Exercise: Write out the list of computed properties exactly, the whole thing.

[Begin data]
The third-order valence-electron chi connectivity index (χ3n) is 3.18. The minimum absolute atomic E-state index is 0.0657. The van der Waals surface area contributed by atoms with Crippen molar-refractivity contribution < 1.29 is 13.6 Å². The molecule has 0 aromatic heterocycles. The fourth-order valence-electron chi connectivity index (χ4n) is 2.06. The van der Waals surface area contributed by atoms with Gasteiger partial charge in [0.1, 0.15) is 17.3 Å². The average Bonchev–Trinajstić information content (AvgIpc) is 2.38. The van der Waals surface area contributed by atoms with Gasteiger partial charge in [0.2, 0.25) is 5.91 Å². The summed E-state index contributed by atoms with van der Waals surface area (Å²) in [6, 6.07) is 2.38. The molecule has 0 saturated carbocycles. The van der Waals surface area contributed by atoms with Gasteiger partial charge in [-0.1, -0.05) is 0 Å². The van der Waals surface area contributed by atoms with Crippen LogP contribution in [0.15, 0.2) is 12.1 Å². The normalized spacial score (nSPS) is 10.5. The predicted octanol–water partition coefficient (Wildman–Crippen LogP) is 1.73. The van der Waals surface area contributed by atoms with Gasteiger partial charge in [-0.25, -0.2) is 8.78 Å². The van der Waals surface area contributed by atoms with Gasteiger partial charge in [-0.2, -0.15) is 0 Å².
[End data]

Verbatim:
The third-order valence-electron chi connectivity index (χ3n) is 3.18. The minimum absolute atomic E-state index is 0.0657. The van der Waals surface area contributed by atoms with Crippen molar-refractivity contribution < 1.29 is 13.6 Å². The molecule has 0 aromatic heterocycles. The fourth-order valence-electron chi connectivity index (χ4n) is 2.06. The van der Waals surface area contributed by atoms with Gasteiger partial charge in [0.1, 0.15) is 17.3 Å². The average Bonchev–Trinajstić information content (AvgIpc) is 2.38. The van der Waals surface area contributed by atoms with Gasteiger partial charge in [0.2, 0.25) is 5.91 Å². The summed E-state index contributed by atoms with van der Waals surface area (Å²) in [6, 6.07) is 2.38. The molecule has 0 saturated carbocycles. The van der Waals surface area contributed by atoms with Gasteiger partial charge in [-0.1, -0.05) is 0 Å². The van der Waals surface area contributed by atoms with Crippen LogP contribution in [0.15, 0.2) is 12.1 Å². The normalized spacial score (nSPS) is 10.5. The predicted octanol–water partition coefficient (Wildman–Crippen LogP) is 1.73. The van der Waals surface area contributed by atoms with Gasteiger partial charge in [-0.25, -0.2) is 8.78 Å². The van der Waals surface area contributed by atoms with Gasteiger partial charge in [-0.2, -0.15) is 0 Å².